Test Automation Quality - Who watches the watchmen?

In Watchmen, Alan Moore’s incredible graphic novel, a wave of resentment against the city’s superheroes drives people to start writing this question on many of the buildings: Who Watches the Watchmen?**

Here’s the theory behind automated tests: they improve overall quality because they serve as living documentation of the intended behavior of the source code, and they catch unintended changes to that behavior before impacting other developers, teams, or customers.

However, given that unit tests bloat the amount of code in a project by 2-4x how do we make sure that they are of a high quality themselves? What if the tests aren’t actually doing either of those things that make them valuable? If the tests are there to improve the quality of the system, who’s checking the quality of the tests? Who’s watching the watchmen?

Code Coverage

The most popular metric for unit test quality has been Code Coverage. This looks at the number of lines of source code that get executed while running the unit tests VS the total number of lines of source code. Higher means that more of the source code is run while executing the test.

The problem is that while low coverage indicates untested code, high coverage does not indicate quality tests. Fowler does a good job of explaining that in more detail.

At one company I studied, 60% of the test cases I looked at had zero assertions, but the code coverage averaged 70%. Those test cases add almost no value at all; they are just bloat in the codebase that future developers have to deal with. What’s a better way to measure test quality?

There’s two ways to look at unit test quality I’ve come to trust: mutation test coverage and the Assert to Invoke ratio.

Mutation Testing

Mutation testing is an automated system that alters the source code and re-runs the unit tests. There are a myriad of frameworks and libraries for doing this in just about every major language. Here’s a good blog post on doing it in .Net. I’ve used PiTest for Java, and MutMut and PyMut for Python. There is a difference in outcomes and reporting capability from one library to another, so I’d encourage you to try a few out and see which one works best for your needs.

Mutation testing simulates a developer making an unintentional change to the source, which unit tests should catch. The score you get is a ratio of the number of mutations that were caught by unit tests VS the total number of mutations tested. You want a high score, just like with code coverage. The difference is that now our score is actually related to how well the tests work.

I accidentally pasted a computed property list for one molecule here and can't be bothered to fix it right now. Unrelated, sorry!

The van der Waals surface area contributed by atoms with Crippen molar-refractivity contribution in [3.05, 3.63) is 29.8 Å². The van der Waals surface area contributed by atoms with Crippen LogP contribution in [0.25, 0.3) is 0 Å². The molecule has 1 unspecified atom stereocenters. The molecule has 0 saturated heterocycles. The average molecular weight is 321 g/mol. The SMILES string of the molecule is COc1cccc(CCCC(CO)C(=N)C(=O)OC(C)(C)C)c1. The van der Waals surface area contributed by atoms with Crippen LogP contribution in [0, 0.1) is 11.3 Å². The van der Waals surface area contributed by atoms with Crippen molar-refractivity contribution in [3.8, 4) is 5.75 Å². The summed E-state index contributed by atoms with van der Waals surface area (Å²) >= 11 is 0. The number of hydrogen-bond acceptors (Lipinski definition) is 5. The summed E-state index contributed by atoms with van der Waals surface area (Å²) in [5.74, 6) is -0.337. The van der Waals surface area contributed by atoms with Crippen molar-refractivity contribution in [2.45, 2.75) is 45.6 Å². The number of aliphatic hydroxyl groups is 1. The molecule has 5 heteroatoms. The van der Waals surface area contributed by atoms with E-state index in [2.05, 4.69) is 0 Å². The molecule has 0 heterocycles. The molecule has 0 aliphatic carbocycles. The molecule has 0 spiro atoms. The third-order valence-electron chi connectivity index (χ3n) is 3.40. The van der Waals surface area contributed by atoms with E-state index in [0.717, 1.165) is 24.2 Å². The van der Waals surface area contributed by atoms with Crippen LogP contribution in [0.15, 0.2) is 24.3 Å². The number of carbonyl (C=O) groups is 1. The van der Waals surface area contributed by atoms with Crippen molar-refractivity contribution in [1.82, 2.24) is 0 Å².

After doing a lot of analysis, my feeling is that mutation testing is a great tool to use when learning how to write good unit tests, but probably won’t be a good way to measure broad unit test quality due to the amount of time it takes to run and the amount of configuration needed to tune the tests. I see mutation testing somewhat like Test Driven Development. I would encourage individual teams to adopt mutation testing as a way to internally evaluate their unit testing capability. However, if you are trying to drive a broad improvement across lots of products and teams, it may be too heavy of a lift to put it in place as a quality gate.

Assert to Invoke

A much more interesting and efficient metric for broad scale analysis, and a better candidate for a new quality gate, is the ratio of Assertions to Invocations. Here is a very in depth paper that examines several metrics for unit testing. The TL;DR; of that paper is that if you look at both Code Coverage and Assert to Invoke, you’re capturing the most important things about the unit tests because those two metrics aggregate all the other more granular metrics in a simpler method.

To explain: in a unit test, you will invoke methods in the source code and then make assertions about what the results of those methods should be. If the ratio is low, then the tests are not asserting much about how the methods behave. This is a much better indicator of the thoroughness and quality of the tests than just measuring the code coverage percentage.

By way of example: in the source code for Tekata.io’s skill gap analysis tool, the code coverage was 85%, the Assert to Invoke was 94%, and the mutation testing score was 65%. After looking at these metrics across a lot of projects lately, I really feel like an Assert to Invoke of less than 80% should be considered a bad smell and be looked into. Obviously that needs to be tested more in the real world, but it’s a baseline I’m going to adopt.

Next Steps

The biggest challenge is actually getting the Assert to Invoke stat. Most unit testing frameworks are not exposing these numbers yet. In order to do this analysis I had to write some creative regex searches (I know, I know). Some languages work better for that than others. I’d love to see jUnit and PyTest actually gather these stats so we can be more accurate. I’m also interested in writing a SonarQube plugin that could track and put quality gates in place for Assert to Invoke. If someone wants to team up to do that, let me know.

** Trivia fun: This phrase comes from Juvenal’s Satires written in the 2nd century. He posed the question, “Quis custodiet ipsos custodes” or “Who will guard the guards themselves?”

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